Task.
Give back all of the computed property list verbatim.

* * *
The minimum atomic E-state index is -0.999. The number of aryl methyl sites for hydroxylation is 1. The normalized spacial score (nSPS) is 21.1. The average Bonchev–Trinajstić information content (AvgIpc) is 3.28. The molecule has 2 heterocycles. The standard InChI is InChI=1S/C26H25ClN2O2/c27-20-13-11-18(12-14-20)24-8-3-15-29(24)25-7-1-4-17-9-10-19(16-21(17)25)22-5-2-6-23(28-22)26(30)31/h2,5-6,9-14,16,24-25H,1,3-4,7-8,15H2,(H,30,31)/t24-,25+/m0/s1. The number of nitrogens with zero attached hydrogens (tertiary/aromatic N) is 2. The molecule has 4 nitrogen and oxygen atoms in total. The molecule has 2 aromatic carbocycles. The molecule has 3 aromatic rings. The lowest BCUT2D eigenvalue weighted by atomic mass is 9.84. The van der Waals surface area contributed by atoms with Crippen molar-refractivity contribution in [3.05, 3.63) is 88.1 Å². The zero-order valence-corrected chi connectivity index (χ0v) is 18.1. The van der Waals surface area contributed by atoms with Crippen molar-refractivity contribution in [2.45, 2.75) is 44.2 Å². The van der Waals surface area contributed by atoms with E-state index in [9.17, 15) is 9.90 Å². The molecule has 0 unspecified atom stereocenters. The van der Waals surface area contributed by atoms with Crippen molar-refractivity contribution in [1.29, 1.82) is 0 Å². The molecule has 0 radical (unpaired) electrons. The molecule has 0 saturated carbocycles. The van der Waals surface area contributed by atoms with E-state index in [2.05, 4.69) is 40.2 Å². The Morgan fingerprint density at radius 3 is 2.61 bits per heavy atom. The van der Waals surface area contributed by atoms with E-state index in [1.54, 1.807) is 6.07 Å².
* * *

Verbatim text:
The minimum atomic E-state index is -0.999. The number of aryl methyl sites for hydroxylation is 1. The normalized spacial score (nSPS) is 21.1. The average Bonchev–Trinajstić information content (AvgIpc) is 3.28. The molecule has 2 heterocycles. The standard InChI is InChI=1S/C26H25ClN2O2/c27-20-13-11-18(12-14-20)24-8-3-15-29(24)25-7-1-4-17-9-10-19(16-21(17)25)22-5-2-6-23(28-22)26(30)31/h2,5-6,9-14,16,24-25H,1,3-4,7-8,15H2,(H,30,31)/t24-,25+/m0/s1. The number of nitrogens with zero attached hydrogens (tertiary/aromatic N) is 2. The molecule has 4 nitrogen and oxygen atoms in total. The molecule has 2 aromatic carbocycles. The molecule has 3 aromatic rings. The lowest BCUT2D eigenvalue weighted by atomic mass is 9.84. The van der Waals surface area contributed by atoms with Crippen molar-refractivity contribution in [3.05, 3.63) is 88.1 Å². The zero-order valence-corrected chi connectivity index (χ0v) is 18.1. The van der Waals surface area contributed by atoms with Crippen molar-refractivity contribution in [2.45, 2.75) is 44.2 Å². The van der Waals surface area contributed by atoms with E-state index in [9.17, 15) is 9.90 Å². The molecule has 0 unspecified atom stereocenters. The van der Waals surface area contributed by atoms with Crippen molar-refractivity contribution in [1.29, 1.82) is 0 Å². The molecule has 0 radical (unpaired) electrons. The molecule has 0 saturated carbocycles. The van der Waals surface area contributed by atoms with E-state index in [2.05, 4.69) is 40.2 Å². The Morgan fingerprint density at radius 3 is 2.61 bits per heavy atom. The van der Waals surface area contributed by atoms with E-state index in [1.54, 1.807) is 6.07 Å².